House leaders Monday night delayed their vote on a short-term payroll tax holiday, and in the process aired a rare repudiation of their GOP colleagues in the Senate.
After a spate of bipartisanship last week, the combatants are back in full-throated warfare over President Barack Obama’s payroll tax initiative and other expiring measures, including jobless benefits for almost 1.8 million people who will lose them next month if Congress doesn’t act.
The House will hold votes tonight to reject a Senate-backed bill that would extend the two-percentage-point payroll tax cut for two months, Speaker John Boehner said today. If the bill doesn’t pass, the House will then appoint members to a conference committee that would work out differences between the House and Senate.
“I made it clear to Sen. Reid and to Sen. McConnell that the House was not going to enter into a negotiation until such time as the Senate did its job. We disagree with what the Senate produced,” Boehner said. “They did their job. They produced a bill. The House disagrees with it.”
“The message coming out of our conference tonight is our members want to make sure that we’re here to continue work until Congress passes a year-long extension of the payroll tax holiday,” said House Majority Leader Eric Cantor (R-Va.)., emerging from a closed caucus meeting that lasted more than two hours and was often punctuated by cheers.
“We outright reject the attempt by the Senate to kick the can down for 60 days. It’s an unworkable solution,” Cantor said.
Both sides insist they want to extend the provisions before a Dec. 31 deadline, but that will prove difficult. After overwhelmingly passing a two-month extension Saturday, senators raced for the exits in the belief that the House would see no alternative but to go along. The Senate isn’t scheduled to resume legislative work until Jan. 23.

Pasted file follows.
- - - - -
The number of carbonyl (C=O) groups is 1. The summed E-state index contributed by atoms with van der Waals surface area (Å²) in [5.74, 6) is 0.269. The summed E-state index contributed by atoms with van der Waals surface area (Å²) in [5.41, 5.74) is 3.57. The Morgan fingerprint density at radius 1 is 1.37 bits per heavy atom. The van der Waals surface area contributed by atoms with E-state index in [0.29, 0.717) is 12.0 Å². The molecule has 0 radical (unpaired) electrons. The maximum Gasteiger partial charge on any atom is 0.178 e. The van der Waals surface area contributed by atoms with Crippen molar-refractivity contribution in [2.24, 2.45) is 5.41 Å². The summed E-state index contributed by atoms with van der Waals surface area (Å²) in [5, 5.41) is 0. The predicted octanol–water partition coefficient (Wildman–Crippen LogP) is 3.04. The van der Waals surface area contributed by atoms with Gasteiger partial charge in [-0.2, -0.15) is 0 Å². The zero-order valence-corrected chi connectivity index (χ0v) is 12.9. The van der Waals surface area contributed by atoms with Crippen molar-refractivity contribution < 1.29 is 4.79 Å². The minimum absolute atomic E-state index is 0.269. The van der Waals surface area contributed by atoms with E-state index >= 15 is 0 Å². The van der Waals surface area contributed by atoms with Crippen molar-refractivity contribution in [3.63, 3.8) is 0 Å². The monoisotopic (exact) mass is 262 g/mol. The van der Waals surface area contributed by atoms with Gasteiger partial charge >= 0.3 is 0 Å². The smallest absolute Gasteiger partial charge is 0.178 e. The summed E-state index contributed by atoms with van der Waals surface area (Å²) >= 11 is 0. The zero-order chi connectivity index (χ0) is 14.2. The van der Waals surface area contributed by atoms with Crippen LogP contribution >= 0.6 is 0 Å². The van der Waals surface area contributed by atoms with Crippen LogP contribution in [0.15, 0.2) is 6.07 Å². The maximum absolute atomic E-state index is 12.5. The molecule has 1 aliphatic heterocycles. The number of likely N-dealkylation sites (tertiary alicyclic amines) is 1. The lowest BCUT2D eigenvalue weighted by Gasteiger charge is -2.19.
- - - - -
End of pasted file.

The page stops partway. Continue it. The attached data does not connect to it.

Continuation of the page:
Senate Majority Leader Harry Reid is showing no interest in a conference committee. The Nevada Democrat forged an agreement last week with Senate Republican leader Mitch McConnell and said today negotiations won’t resume until the House passes that deal.
“Senator McConnell and I negotiated a compromise at Speaker Boehner’s request,” Reid said in a statement. “I will not reopen negotiations until the House follows through and passes this agreement that was negotiated by Republican leaders and supported by 90 percent of the Senate.”
“With millions of Americans struggling to make ends meet, it would be unconscionable for Speaker (John) Boehner to block a bipartisan agreement that would protect middle-class families from the thousand-dollar tax increase looming on January 1st,” he said.
The 2 percentage point tax cut provides about a $1,000 annual tax cut for a typical earner making about $50,000 a year.
Initially, the House Republicans planned to hold a standard vote on a “motion to concur” with the Senate tax cut extension, which is part of a $33 billion package that also prevents unemployment benefits from running out and doctors’ Medicare payments from being slashed 27 percent.
But in a heated meeting of the Rules Committee that determines how votes are held, the motion was changed to a “motion to reject.”
Reid initially pressed for a year-long deal, which would cost more than $200 billion. He moved to a two-month bill after it became clear last week that Democrats and Republicans couldn’t agree on how to pay for a long-term package. Democrats wanted to cover at least part of the bill’s cost by imposing a new tax on income exceeding $1 million while Republicans focused on paying for the measure by reducing the federal workforce and freezing the pay of government employees.
Both parties agreed to raise the guarantee fees that government-backed mortgage companies Fannie Mae (FNMA) and Freddie Mac (FMCC) charge to lenders, which generated enough revenue to extend the payroll tax cut and emergency unemployment benefits for two months.
While Republicans may be able to shift some blame, they are still left in the position of voting down an overwhelmingly bipartisan agreement that guaranteed the tax cut would not expire for at least another two months.
Senate leaders agreed to the two-month plan when they failed to agree on how to pay for the $200 billion full-year extension. Their idea was to get past the immediate deadline and give themselves more time. They were about $100 billion short in selecting ways to offset the costs, sources said, before they settled on the two-month extension. [via Huffington Post, Fox News and Bloomberg]